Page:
(A) No person, by force, threat, or deception, or, in the case of a victim under the age of thirteen or mentally incompetent, by any means, shall remove another from the place where he is found or restrain him of his liberty, for any of the following purposes:
(1) To hold for ransom, or as a shield or hostage;
(2) To facilitate the commission of any felony or flight thereafter;
(3) To terrorize, or to inflict serious physical harm on the victim or another;
(4) To engage in sexual activity, as defined in section 2907.01 of the Revised Code, with the victim against his will;
(5) To hinder, impede, or obstruct a function of government, or to force any action or concession on the part of governmental authority.
Ohio Rev.Code Ann. Sec. 2905.01 (emphasis added). Defendant argues, and both the district court and the original panel agreed, that because an attempted kidnapping by deception for statutory purpose (2) or (5) does not necessarily present "a serious potential risk of physical injury to another," Kaplansky's conviction for attempted kidnapping could not be classified as a violent felony under Sec. 924(e) (2) (B) (ii) under the categorical approach.
We think this view overlooks the word "potential" in the "otherwise" provision of clause (ii), and also misunderstands the nature of the categorical approach. As the Tenth Circuit recently observed:
It is worth emphasizing that Sec. 924(e) (2) (B) (ii) only requires that there be a serious "potential" risk of injury; it does not require proof that any actual injury occurred, nor should it under a categorical approach. We agree with the position of the United States that it is plausible, and indeed even likely, that a nonconsensual, unlawful kidnapping under the Missouri statute could potentially result in physical injury to an involved party.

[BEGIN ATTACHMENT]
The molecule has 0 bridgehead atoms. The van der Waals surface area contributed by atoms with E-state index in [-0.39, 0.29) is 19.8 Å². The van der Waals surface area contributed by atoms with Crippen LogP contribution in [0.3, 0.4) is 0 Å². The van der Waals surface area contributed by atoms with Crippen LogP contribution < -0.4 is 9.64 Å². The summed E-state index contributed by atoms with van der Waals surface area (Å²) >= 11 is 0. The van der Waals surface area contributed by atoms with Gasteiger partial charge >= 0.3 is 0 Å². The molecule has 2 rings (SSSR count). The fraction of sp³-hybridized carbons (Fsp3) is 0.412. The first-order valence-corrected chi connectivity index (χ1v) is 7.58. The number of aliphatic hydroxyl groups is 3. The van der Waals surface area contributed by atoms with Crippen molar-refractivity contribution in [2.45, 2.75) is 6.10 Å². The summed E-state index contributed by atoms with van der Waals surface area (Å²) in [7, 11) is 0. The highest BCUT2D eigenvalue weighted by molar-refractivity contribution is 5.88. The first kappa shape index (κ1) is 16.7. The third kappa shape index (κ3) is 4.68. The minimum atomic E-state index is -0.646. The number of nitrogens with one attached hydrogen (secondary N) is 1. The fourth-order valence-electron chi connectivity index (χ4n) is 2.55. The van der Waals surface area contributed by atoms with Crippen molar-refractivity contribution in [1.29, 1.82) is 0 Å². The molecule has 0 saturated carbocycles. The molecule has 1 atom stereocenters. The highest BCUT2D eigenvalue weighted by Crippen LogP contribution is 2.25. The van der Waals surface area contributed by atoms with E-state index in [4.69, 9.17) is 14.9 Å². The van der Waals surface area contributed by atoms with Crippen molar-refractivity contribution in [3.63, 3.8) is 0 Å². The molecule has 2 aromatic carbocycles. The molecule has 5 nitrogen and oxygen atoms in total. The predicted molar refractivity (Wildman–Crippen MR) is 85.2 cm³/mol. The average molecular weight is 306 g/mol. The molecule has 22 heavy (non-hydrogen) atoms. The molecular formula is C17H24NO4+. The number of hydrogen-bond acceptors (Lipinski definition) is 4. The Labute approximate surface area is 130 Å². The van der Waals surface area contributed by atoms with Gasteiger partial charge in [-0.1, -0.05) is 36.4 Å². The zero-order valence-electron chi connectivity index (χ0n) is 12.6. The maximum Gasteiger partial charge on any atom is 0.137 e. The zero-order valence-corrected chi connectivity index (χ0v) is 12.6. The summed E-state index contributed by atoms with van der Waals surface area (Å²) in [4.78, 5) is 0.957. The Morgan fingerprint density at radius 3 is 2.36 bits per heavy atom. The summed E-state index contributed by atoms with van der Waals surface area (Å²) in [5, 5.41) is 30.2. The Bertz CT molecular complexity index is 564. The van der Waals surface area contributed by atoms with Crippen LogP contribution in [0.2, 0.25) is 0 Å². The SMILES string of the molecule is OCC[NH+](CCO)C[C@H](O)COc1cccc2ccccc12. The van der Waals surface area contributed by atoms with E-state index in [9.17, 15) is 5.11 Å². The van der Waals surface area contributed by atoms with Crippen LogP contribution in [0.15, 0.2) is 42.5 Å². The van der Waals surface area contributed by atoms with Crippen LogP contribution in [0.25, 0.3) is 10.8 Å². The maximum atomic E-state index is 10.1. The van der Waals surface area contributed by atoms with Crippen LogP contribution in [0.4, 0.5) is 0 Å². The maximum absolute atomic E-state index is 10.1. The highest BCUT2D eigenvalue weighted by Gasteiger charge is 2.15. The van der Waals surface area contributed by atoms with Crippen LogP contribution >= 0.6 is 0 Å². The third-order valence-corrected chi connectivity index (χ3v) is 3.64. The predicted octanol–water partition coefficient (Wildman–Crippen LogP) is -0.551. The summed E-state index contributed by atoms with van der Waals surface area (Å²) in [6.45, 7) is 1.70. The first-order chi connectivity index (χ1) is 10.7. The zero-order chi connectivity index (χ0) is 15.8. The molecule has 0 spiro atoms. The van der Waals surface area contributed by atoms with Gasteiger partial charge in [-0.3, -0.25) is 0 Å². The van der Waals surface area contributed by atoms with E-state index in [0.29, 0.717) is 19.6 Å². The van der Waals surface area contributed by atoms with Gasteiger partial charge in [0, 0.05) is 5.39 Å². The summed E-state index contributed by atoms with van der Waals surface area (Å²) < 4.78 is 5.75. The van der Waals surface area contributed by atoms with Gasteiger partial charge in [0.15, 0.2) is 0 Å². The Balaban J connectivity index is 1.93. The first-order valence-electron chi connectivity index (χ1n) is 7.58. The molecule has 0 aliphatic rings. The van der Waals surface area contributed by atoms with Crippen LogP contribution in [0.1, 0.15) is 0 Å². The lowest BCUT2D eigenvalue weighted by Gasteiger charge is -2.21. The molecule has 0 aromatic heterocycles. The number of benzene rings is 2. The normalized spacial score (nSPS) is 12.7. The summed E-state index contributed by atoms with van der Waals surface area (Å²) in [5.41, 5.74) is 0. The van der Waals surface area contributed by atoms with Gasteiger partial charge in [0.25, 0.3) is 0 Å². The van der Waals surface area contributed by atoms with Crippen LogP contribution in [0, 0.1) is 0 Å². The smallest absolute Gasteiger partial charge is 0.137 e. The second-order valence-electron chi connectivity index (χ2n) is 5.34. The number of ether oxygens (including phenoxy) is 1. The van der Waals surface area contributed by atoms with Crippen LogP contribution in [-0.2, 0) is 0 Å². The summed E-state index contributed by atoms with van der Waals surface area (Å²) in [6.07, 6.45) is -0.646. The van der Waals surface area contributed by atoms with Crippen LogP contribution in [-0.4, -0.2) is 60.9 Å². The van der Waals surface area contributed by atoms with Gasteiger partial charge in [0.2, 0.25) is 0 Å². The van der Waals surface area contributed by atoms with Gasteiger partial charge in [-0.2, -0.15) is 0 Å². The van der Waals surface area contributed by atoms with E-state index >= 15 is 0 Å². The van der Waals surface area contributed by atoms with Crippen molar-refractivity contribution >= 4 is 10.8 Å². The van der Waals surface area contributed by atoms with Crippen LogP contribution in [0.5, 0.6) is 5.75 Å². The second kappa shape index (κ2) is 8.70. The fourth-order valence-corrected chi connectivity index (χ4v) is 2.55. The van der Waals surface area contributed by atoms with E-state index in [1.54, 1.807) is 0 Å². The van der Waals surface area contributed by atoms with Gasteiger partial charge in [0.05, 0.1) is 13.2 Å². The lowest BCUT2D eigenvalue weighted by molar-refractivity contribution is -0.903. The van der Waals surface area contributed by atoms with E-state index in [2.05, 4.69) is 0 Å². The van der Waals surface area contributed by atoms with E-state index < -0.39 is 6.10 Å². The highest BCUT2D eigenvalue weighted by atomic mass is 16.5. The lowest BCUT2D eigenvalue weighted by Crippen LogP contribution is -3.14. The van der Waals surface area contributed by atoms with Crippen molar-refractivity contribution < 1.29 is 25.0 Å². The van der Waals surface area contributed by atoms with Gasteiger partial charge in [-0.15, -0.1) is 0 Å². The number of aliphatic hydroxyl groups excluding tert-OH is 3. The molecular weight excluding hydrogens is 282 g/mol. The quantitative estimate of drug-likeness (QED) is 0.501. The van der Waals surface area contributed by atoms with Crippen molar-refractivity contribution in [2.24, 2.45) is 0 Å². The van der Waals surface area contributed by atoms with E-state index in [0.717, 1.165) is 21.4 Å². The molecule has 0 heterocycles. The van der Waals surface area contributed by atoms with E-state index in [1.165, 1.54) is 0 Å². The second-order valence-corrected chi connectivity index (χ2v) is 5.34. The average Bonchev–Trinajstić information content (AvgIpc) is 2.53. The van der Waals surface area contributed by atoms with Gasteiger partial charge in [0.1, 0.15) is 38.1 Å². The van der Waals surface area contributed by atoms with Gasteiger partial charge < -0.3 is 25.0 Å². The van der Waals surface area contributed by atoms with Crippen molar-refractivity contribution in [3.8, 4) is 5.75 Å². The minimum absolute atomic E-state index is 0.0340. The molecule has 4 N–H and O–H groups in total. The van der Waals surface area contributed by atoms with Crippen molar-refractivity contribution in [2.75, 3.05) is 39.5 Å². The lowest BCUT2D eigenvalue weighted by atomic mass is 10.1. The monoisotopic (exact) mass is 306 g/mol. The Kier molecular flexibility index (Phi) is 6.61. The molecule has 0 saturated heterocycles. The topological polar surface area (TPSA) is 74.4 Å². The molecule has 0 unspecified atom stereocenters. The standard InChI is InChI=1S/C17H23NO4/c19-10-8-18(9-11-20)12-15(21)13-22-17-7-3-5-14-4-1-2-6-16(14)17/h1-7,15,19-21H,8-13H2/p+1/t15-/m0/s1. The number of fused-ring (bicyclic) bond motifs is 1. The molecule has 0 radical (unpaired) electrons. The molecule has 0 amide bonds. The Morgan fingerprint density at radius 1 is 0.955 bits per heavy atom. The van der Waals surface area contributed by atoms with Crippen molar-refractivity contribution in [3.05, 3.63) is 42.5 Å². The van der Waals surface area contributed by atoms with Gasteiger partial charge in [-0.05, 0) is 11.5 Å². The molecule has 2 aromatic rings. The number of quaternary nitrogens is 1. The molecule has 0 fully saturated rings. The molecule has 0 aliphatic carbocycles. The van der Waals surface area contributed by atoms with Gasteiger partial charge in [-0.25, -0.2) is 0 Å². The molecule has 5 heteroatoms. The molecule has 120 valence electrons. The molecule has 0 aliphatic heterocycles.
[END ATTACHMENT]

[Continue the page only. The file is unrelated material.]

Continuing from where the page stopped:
United States v. Phelps, 17 F.3d 1334, 1342 (10th Cir.) (conviction under Missouri kidnapping statute would be used as predicate offense, even though physical force is not element of crime, because it is plausible that physical injury could potentially result), cert. denied, --- U.S. ----, 115 S. Ct. 135, 130 L. Ed. 2d 77 (1994). The Phelps court found persuasive dicta from a Ninth Circuit decision, United States v. Sherbondy, 865 F.2d 996, 1009 (9th Cir. 1988). In Sherbondy, the court, anticipating the categorical approach later adopted by the Supreme Court, see Taylor, 495 U.S. at 600, 110 S. Ct. at 2159 (citing Sherbondy with approval), observed that clause (ii) supplements the scope of the term "violent felony" through its final "otherwise" provision, by reaching other statutory and common law offenses not covered by clause (i) that generically involve a similarly serious risk. To illustrate, the court noted that
one of the ways the Model Penal Code defines kidnapping is "unlawfully remov [ing] another from his place of residence or business, or a substantial distance from where he is found ..." Model Penal Code, Section 212.1. Violence is not an element of kidnapping defined this way, for removal of a person through trickery or deceit can be as unlawful as abduction at gunpoint. Thus, subsection (i) would not apply to a conviction under the kidnapping statute. Nevertheless, kidnapping entails a "serious potential risk of physical injury" to the victim, making the offense a "violent felony" under subsection (ii).
Sherbondy, 865 F.2d at 1009. See also United States v. Lonczak, 993 F.2d 180 (9th Cir. 1993) (child stealing under California law qualified as a "crime of violence" for purposes of determining career offender status under sentencing guideline Sec. 4B1.2(1) (ii) (an analogous provision to Sec. 924(e) (2) (B)), though the crime can be achieved by fraud or abduction without force, because it "offers the same serious potential risk of physical injury to the stolen child as kidnapping does to a kidnapped person"; adopting Sherbondy dicta); United States v. Patino, 962 F.2d 263 (2d Cir.) (conspiracy to kidnap qualifies as "crime of violence" under Sec. 924(c), because kidnapping is unquestionably a crime of violence; and when a conspiracy exists to commit a crime of violence, the conspiracy itself poses a "substantial risk" of violence), cert. denied, --- U.S. ----, 113 S. Ct. 354, 121 L. Ed. 2d 268 (1992).